4 tips to prepare for Brexit uncertainty – whatever happens

The threat of a hard Brexit has not gone away, it’s just been postponed. Manufacturer Victoria Brocklesby shares her tips for coping with the ongoing uncertainty

The subject of Brexit fills many with dread as we continue to talk about it ad nauseam. That said, one way or another, a decision will be made which will greatly influence how UK businesses operate moving forward. The impact will be huge.

How Brexit has affected my firm

From the moment the Brexit decision was announced, we knew that it was going to be a huge change for us. Roughly 50pc of the aluminium we buy is from Spain and Germany, while a large number of our workforce comes from Poland, Bulgaria and the Czech Republic. We are still continually working to assess the risks Brexit might throw at us and how we might mitigate them, in both the short and long term.

Initially, we introduced several safeguards to ensure our operations continued at the usual high standard. We invested heavily in relationships with our European suppliers, who agreed to extend our credit terms across the entire turbulent Brexit period. On top of this, more than £3.5 million of aluminium profile was stockpiled at our factory in High Wycombe, so that we would not be impacted if there is ever any border controversy. Additional support to all of our employees from the EU has been provided. As a family business, we pride ourselves on having this at the heart of everything we do. All staff are part of the Origin family.

>See also: Brexit extension: ensuring your business is ready for the new deadline

4 tips to prepare for Brexit

It is hard to judge what other businesses are thinking, but I recommend being proactive now, rather than trying to play catch-up as things unfold in the future.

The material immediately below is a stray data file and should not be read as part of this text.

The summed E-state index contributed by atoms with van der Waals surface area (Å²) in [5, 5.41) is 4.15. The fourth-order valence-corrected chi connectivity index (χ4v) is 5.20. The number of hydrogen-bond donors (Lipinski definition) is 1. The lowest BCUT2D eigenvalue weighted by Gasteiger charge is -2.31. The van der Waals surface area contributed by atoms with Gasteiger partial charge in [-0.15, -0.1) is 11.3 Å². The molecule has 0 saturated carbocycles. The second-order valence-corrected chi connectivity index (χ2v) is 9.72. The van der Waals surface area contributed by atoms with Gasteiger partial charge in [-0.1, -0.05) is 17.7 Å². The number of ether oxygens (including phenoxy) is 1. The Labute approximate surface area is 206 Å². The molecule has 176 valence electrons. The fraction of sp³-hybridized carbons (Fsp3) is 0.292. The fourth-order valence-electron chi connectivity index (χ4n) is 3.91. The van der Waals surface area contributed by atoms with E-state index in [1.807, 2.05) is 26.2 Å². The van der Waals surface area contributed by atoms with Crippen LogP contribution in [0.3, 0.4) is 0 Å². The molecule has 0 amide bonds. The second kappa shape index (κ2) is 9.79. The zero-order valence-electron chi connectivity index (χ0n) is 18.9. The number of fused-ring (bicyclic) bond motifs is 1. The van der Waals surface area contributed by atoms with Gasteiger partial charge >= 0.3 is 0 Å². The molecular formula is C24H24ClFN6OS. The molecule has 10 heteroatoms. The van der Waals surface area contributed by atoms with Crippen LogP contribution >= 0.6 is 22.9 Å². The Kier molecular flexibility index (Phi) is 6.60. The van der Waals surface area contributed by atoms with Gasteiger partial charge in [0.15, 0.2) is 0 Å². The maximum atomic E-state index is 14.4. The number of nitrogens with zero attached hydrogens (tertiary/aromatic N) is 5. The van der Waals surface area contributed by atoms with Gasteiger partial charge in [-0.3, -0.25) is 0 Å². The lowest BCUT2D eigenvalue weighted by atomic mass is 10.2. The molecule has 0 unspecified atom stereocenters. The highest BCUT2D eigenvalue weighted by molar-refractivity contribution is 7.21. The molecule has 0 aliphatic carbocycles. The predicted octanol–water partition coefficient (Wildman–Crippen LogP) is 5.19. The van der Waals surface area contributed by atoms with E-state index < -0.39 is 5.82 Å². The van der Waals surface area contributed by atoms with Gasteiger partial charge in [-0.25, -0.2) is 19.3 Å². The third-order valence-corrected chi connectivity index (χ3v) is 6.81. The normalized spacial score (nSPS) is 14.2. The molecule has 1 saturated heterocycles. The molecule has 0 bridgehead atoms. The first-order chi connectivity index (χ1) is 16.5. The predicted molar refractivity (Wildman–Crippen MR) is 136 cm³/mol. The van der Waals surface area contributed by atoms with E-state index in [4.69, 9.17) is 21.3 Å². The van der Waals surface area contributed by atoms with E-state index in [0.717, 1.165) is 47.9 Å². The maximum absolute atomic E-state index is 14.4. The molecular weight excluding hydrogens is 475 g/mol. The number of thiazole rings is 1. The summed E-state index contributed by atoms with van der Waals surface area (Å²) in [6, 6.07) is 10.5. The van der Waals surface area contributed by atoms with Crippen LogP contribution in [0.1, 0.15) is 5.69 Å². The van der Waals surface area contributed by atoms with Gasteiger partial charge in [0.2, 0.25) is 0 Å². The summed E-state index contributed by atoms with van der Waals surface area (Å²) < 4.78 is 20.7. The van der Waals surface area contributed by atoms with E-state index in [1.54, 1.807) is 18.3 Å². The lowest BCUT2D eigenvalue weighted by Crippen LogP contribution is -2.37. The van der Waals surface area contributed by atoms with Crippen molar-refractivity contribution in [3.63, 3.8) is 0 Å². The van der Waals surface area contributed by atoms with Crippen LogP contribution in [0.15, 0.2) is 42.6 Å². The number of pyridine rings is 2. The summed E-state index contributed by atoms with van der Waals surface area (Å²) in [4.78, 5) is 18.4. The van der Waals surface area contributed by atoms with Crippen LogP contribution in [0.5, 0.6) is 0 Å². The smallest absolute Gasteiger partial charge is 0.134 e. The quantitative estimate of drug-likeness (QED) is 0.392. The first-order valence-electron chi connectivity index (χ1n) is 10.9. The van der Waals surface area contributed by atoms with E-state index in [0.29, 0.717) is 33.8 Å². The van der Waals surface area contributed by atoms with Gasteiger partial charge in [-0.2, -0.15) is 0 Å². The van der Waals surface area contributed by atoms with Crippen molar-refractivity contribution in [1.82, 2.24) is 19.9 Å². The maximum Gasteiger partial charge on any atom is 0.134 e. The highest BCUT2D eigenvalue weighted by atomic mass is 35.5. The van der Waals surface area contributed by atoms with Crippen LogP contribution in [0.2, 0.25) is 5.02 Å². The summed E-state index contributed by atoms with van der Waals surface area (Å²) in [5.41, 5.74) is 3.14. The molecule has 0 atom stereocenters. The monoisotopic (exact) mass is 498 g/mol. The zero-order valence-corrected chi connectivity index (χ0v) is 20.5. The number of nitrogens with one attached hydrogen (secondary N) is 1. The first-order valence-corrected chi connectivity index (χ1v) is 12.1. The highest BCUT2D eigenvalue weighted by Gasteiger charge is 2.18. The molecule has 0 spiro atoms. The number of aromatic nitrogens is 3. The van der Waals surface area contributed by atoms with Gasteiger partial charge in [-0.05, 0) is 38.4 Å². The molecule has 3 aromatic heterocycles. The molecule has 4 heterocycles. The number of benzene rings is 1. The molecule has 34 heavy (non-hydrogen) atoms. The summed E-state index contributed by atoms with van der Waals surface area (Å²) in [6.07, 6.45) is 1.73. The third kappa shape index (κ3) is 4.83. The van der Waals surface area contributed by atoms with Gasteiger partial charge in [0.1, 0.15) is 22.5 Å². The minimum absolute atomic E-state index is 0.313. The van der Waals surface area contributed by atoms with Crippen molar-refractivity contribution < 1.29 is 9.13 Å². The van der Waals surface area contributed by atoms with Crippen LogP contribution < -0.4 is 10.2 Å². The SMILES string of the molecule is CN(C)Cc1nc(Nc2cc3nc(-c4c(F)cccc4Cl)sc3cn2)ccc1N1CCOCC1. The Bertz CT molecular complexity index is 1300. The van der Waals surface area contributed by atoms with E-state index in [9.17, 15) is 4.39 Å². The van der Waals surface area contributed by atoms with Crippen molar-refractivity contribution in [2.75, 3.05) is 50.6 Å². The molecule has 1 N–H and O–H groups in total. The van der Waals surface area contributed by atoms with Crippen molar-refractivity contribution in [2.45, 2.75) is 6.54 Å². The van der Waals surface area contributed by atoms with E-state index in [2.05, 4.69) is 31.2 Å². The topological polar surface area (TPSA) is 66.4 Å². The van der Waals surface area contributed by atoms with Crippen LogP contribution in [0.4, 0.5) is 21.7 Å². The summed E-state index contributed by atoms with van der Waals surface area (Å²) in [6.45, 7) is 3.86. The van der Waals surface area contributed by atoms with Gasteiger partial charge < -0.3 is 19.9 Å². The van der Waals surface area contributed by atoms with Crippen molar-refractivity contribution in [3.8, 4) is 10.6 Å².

#1 Find new suppliers outside the EU

For UK businesses with suppliers based in the EU, look outside of Europe and work on forging new relationships. These never have to come to fruition, but if the existing relationships become untenable, you might otherwise end up being left stranded or having to pay extortionate prices.

#2 Keep an eye on currency fluctuations

Following a similar theme, any business that operates in the EU should stay up to date with the current exchange rates. In the midst of the Brexit uncertainty we are surrounded by at the moment, these are fluctuating dramatically. With all outcomes still possible, there is plenty of opportunity for the value of the pound to drop. To prepare for this, we hedged Euros at a set rate to give us some protection. This means that we are able to continue our operations as we are now, no matter the outcome. In an industry with such tight margins, this is imperative.

#3 Help EU staff with right-to-remain paperwork

Any good leader will be concerned about how the outcome of Brexit is going to affect their employees. Businesses owners should help these staff members as much as possible. This includes assisting them with all the paperwork and the administration for the right to remain in the UK. Certainly for us, it’s worth us investing in them because they want to stay, and we don’t want them to leave. The last thing UK businesses need is a skills shortage because all the effective workers have been forced to go home.

#4 Learn to stop worrying

My final piece of advice is to stop worrying. I know that is much easier said than done, but there really is no value in fretting about Brexit uncertainty. It is wasted emotional energy. Remember, everyone is going through the same thing, and it is how you adapt to the situation that will outline how successful you are in the future. View every change in the market as an opportunity to improve and gain market share. Roll with the punches. There will be plenty of opportunities coming your way – you just need to be able to react to them appropriately and effectively.

See also: Over half of entrepreneurs favour a Norway-style Brexit deal

Brexit uncertainty checklist

  • Firm up relationships with EU suppliers while also looking at possible sources outside of Europe
  • If you have the capital available, consider hedging. At least this gives you a fighting chance if the exchange rate drops out
  • Help staff who want to stay in UK with paperwork
  • Remember, it is not all doom and gloom. Try to see every twist and turn as an opportunity

Victoria Brocklesby is co-founder and COO at Origin, the UK’s leading manufacturer of doors and windows

Further reading

GDPR and Brexit – 5 steps your small business can take


Victoria Brocklesby

Victoria Brocklesby is co-founder and COO at Origin Global , a UK manufacturer of doors and windows.